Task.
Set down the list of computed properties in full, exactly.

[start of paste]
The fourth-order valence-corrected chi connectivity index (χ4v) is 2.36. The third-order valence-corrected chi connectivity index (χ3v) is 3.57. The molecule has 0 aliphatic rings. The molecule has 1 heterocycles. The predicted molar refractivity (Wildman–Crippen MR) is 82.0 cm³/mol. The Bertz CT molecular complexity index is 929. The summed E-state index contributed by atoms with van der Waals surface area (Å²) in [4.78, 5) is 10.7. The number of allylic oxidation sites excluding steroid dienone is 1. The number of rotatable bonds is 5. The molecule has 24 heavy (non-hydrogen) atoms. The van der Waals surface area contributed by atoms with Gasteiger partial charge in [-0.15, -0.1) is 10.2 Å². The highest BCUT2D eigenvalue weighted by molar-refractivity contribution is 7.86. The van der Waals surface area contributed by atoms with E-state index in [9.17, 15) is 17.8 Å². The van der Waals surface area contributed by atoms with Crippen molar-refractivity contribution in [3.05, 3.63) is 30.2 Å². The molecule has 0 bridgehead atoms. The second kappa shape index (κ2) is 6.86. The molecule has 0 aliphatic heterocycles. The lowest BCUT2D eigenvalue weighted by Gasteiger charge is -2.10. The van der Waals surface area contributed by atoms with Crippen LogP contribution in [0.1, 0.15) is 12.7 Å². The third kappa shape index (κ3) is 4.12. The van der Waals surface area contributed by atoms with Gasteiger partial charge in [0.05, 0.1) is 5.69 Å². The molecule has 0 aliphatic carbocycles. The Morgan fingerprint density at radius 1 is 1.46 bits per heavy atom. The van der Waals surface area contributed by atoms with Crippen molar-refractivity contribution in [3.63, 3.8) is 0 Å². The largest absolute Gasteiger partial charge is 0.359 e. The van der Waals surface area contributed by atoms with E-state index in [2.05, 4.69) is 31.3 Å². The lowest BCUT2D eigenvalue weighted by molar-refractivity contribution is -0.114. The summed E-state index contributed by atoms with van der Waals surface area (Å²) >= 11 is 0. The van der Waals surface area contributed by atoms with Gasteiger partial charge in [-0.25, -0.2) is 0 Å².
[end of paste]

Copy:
The fourth-order valence-corrected chi connectivity index (χ4v) is 2.36. The third-order valence-corrected chi connectivity index (χ3v) is 3.57. The molecule has 0 aliphatic rings. The molecule has 1 heterocycles. The predicted molar refractivity (Wildman–Crippen MR) is 82.0 cm³/mol. The Bertz CT molecular complexity index is 929. The summed E-state index contributed by atoms with van der Waals surface area (Å²) in [4.78, 5) is 10.7. The number of allylic oxidation sites excluding steroid dienone is 1. The number of rotatable bonds is 5. The molecule has 24 heavy (non-hydrogen) atoms. The van der Waals surface area contributed by atoms with Gasteiger partial charge in [-0.15, -0.1) is 10.2 Å². The highest BCUT2D eigenvalue weighted by molar-refractivity contribution is 7.86. The van der Waals surface area contributed by atoms with E-state index in [9.17, 15) is 17.8 Å². The van der Waals surface area contributed by atoms with Crippen molar-refractivity contribution in [3.05, 3.63) is 30.2 Å². The molecule has 0 bridgehead atoms. The second kappa shape index (κ2) is 6.86. The molecule has 0 aliphatic heterocycles. The lowest BCUT2D eigenvalue weighted by Gasteiger charge is -2.10. The van der Waals surface area contributed by atoms with Crippen LogP contribution in [0.1, 0.15) is 12.7 Å². The third kappa shape index (κ3) is 4.12. The van der Waals surface area contributed by atoms with Gasteiger partial charge in [0.05, 0.1) is 5.69 Å². The molecule has 0 aliphatic carbocycles. The Morgan fingerprint density at radius 1 is 1.46 bits per heavy atom. The van der Waals surface area contributed by atoms with Crippen molar-refractivity contribution in [3.63, 3.8) is 0 Å². The largest absolute Gasteiger partial charge is 0.359 e. The van der Waals surface area contributed by atoms with E-state index in [2.05, 4.69) is 31.3 Å². The lowest BCUT2D eigenvalue weighted by molar-refractivity contribution is -0.114. The summed E-state index contributed by atoms with van der Waals surface area (Å²) >= 11 is 0. The van der Waals surface area contributed by atoms with Gasteiger partial charge in [-0.25, -0.2) is 0 Å².